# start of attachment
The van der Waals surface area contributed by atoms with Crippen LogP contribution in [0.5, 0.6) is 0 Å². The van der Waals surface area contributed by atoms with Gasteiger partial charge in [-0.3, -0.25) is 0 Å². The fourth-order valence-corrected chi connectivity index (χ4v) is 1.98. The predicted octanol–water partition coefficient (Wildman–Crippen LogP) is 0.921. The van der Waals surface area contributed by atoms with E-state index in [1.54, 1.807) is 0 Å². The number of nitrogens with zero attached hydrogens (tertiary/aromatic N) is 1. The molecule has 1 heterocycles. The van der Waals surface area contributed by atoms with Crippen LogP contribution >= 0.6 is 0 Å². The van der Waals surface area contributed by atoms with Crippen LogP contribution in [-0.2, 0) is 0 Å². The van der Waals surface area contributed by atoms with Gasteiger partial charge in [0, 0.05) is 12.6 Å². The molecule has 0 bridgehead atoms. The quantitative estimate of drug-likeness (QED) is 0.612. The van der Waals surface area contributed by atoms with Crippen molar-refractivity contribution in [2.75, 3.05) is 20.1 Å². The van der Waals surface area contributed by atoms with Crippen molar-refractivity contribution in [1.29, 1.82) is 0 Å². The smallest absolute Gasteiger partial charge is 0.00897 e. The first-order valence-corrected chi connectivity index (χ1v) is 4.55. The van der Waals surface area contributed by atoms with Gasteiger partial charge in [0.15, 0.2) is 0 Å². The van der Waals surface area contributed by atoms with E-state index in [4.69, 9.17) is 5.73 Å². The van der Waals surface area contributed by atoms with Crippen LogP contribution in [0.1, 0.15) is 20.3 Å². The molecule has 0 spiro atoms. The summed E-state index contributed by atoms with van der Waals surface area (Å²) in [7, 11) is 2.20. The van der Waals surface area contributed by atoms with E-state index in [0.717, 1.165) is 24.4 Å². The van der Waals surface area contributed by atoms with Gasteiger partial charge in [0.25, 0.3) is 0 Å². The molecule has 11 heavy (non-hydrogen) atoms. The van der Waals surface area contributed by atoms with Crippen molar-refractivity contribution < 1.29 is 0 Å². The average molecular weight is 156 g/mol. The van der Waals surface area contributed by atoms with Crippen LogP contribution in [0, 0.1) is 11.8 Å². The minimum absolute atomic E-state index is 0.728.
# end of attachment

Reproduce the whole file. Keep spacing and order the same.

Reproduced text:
The van der Waals surface area contributed by atoms with Crippen LogP contribution in [0.5, 0.6) is 0 Å². The van der Waals surface area contributed by atoms with Gasteiger partial charge in [-0.3, -0.25) is 0 Å². The fourth-order valence-corrected chi connectivity index (χ4v) is 1.98. The predicted octanol–water partition coefficient (Wildman–Crippen LogP) is 0.921. The van der Waals surface area contributed by atoms with E-state index in [1.54, 1.807) is 0 Å². The number of nitrogens with zero attached hydrogens (tertiary/aromatic N) is 1. The molecule has 1 heterocycles. The van der Waals surface area contributed by atoms with Crippen LogP contribution >= 0.6 is 0 Å². The van der Waals surface area contributed by atoms with Crippen LogP contribution in [-0.2, 0) is 0 Å². The van der Waals surface area contributed by atoms with Gasteiger partial charge in [0, 0.05) is 12.6 Å². The molecule has 0 bridgehead atoms. The quantitative estimate of drug-likeness (QED) is 0.612. The van der Waals surface area contributed by atoms with Crippen molar-refractivity contribution in [2.75, 3.05) is 20.1 Å². The van der Waals surface area contributed by atoms with Crippen molar-refractivity contribution in [1.29, 1.82) is 0 Å². The smallest absolute Gasteiger partial charge is 0.00897 e. The first-order valence-corrected chi connectivity index (χ1v) is 4.55. The van der Waals surface area contributed by atoms with Gasteiger partial charge in [0.15, 0.2) is 0 Å². The van der Waals surface area contributed by atoms with E-state index in [4.69, 9.17) is 5.73 Å². The van der Waals surface area contributed by atoms with Crippen LogP contribution in [0.1, 0.15) is 20.3 Å². The molecule has 0 spiro atoms. The summed E-state index contributed by atoms with van der Waals surface area (Å²) in [7, 11) is 2.20. The van der Waals surface area contributed by atoms with E-state index in [0.717, 1.165) is 24.4 Å². The van der Waals surface area contributed by atoms with Gasteiger partial charge in [0.25, 0.3) is 0 Å². The molecule has 11 heavy (non-hydrogen) atoms. The van der Waals surface area contributed by atoms with Crippen molar-refractivity contribution < 1.29 is 0 Å². The average molecular weight is 156 g/mol. The van der Waals surface area contributed by atoms with Crippen LogP contribution in [0, 0.1) is 11.8 Å². The minimum absolute atomic E-state index is 0.728.